The Mass Effect series is no stranger to graphical woes and, despite the increasing polish in cutscenes, in-game visuals show little progress and even the occasional sign of regression. Five-year-old problems like slow-loading textures and glitchy conversations that go so far as to sometimes render participants invisible persist, and graphical shortcuts like using sprites for moving background elements or flattening 3D models for use as skins for random junk piles that were excusable when the limits of current gen systems were still being explored now come off as lazy.
For all its dubious deletions and inabilities to improve standing problems, ME3 does competently – if not unnecessarily – add a thing or two to the formula. The online multiplayer mode, while using maps straight from the campaign and replicating gameplay from Gears of War‘s Horde Mode, offers some decent variety in objectives ranging from tracking down a specific enemy within the time limit to defending a point while uploading information. Its tie into the campaign’s Galactic Readiness tracker makes sense thematically – as the multiplayer maps represent facilities rescued from enemies during the campaign that require a guard detail – but its disproportionately heavy pull on the overall score makes it feel like a cheap appeal to completionists more than its own, fully realized mode. Kinect interface is also available in the 360 version through vocal commands to squadmates and dialogue choices, but only the former performs accurately enough to justify use.
Writing has always been the bread and butter for BioWare, and though it’s a bit of a mixed bag this time out there’s plenty of good to be had. Interpersonal writing is one of the few places where ME3 still shines. Between your own active conversations with squadmates and NPCs and what you overhear of their passive conversations with each other you can constantly see new facets emerging that make most every one feel like a fully-realized, believable person. Personal arcs of several returning characters are also brought to a close, gracefully handling those finding their place in the galaxy through either death or continued life with equal respect regardless of your choices.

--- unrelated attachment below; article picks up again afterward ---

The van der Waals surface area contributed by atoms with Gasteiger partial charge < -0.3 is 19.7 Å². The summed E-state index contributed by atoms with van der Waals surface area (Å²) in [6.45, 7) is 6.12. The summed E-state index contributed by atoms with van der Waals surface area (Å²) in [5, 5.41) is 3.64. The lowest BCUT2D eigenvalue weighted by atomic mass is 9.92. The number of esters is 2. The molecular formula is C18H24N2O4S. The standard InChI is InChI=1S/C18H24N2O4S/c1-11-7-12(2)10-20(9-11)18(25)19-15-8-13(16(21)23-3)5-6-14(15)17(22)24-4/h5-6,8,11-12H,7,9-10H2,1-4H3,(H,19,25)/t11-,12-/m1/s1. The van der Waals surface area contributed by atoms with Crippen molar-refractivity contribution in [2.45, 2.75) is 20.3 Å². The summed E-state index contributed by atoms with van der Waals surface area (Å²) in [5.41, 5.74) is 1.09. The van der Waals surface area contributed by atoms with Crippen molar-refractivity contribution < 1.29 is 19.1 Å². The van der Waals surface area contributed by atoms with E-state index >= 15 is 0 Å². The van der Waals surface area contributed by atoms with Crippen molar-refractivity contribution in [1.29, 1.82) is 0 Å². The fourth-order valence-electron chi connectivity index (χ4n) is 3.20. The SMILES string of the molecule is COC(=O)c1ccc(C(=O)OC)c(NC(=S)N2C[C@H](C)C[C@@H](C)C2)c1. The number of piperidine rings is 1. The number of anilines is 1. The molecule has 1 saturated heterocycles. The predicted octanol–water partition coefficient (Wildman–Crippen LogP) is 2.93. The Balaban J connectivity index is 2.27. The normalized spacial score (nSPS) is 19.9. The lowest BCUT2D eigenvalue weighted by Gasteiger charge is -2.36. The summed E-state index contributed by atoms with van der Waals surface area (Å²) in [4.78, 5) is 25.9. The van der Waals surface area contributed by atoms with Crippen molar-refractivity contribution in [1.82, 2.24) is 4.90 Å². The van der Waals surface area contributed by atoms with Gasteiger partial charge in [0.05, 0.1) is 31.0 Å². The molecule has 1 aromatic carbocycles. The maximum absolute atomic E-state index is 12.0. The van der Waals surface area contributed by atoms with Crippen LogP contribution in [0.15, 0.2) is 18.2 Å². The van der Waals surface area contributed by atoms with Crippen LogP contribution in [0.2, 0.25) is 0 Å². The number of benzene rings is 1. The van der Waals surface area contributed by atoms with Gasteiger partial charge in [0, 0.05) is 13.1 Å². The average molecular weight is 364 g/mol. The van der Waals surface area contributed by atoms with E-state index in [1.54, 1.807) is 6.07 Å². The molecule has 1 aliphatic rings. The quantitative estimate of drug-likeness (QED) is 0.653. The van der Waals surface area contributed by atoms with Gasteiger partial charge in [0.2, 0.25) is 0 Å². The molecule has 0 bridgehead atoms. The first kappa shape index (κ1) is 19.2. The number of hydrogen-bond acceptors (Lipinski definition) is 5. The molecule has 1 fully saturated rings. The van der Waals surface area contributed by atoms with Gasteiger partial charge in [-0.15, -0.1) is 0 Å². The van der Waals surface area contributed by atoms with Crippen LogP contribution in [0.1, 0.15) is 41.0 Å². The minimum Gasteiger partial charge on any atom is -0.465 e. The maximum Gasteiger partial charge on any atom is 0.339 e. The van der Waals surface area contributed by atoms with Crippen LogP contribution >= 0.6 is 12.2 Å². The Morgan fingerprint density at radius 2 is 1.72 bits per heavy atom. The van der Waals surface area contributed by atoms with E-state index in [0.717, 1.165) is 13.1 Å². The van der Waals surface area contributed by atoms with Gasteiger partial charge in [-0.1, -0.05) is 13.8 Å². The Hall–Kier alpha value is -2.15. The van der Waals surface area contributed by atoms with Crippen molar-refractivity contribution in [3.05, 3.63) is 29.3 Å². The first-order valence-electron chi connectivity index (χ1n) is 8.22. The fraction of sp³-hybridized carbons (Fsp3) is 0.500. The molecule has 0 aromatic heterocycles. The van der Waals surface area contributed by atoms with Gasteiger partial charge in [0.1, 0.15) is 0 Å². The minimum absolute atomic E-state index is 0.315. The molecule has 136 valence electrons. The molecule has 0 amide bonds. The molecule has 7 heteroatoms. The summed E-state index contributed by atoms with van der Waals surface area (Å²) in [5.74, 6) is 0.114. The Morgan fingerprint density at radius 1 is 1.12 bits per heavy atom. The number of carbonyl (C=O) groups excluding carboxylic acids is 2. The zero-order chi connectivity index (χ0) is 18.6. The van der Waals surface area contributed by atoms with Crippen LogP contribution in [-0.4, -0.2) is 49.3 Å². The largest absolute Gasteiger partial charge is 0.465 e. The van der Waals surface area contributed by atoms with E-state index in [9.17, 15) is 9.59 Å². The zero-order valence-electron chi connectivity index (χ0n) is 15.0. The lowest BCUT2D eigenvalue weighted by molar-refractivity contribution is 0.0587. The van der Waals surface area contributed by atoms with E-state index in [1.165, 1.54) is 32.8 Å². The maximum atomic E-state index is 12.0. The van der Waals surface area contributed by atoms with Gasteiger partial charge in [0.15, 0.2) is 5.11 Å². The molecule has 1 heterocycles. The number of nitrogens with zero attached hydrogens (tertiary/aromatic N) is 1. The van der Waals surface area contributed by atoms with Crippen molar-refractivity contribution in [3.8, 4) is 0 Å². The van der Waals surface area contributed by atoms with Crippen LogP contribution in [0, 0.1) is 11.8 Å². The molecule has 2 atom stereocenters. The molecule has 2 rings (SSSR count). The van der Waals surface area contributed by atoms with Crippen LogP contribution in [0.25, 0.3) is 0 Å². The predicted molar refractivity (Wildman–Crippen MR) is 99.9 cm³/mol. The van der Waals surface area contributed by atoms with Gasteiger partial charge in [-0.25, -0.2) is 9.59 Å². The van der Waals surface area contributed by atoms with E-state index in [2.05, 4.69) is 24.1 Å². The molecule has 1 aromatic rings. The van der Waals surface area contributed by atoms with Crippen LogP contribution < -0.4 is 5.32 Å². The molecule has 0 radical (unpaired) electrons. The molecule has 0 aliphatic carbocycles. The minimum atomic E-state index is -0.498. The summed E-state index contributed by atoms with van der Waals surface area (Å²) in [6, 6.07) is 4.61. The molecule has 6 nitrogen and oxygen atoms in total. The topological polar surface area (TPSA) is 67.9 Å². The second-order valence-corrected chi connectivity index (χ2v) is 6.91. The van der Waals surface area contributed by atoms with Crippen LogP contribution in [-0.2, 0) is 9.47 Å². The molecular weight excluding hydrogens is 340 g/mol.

Unfortunately the same can’t be said of the overarching plot. What was a believably futuristic, mature setting now overflows with fantastic elements and contrivances both mundane and extraordinary; As good as the writing team might be, even they have a hard time explaining how a setting with such attention to accurate internal science as to voice concern for stealth ships’ red/blueshift emissions and the possibility of cybernetic implant rejection has room for the likes of a Mary Sue cyborg ninja who effortlessly wins gunfights with a katana or an infiltration robot with built-in metal breasts and high heels.
This extends into the element of choice and how it plays into the story. One of the big claims the series made its name on was the idea that the decisions players made would shape the course of the story, and while the only choice that ever had much bearing on the ending was the one immediately preceding, choices spanning back to the original Mass Effect have bearings on some of the details of the last stretch of your Shepard’s tale. In all but a few cases this is little more than a matter of whether the character you’re dealing with is a familiar face or a suspiciously similar substitute behaving close enough to the original to keep the plot on roughly the same track.
A game built so heavily on the concept of compromise deserves a compromise score: For the first-time player, add a point to the score below, because what you’ll find is a sometimes sciencey, sometimes fantastic, decent sci-fi shooter with custom character progression and above average writing; For fans of the series, subtract a point. You’re in for a title inferior to its predecessors in most respects that remains playable and recognizable enough for you to dredge through plotholes and wild shifts in theme to an ultimately unsatisfying end. That’s about all I have to say on the matter, and as we all know there’s only one truly good way to end any Mass Effect-related conversation:
I should go.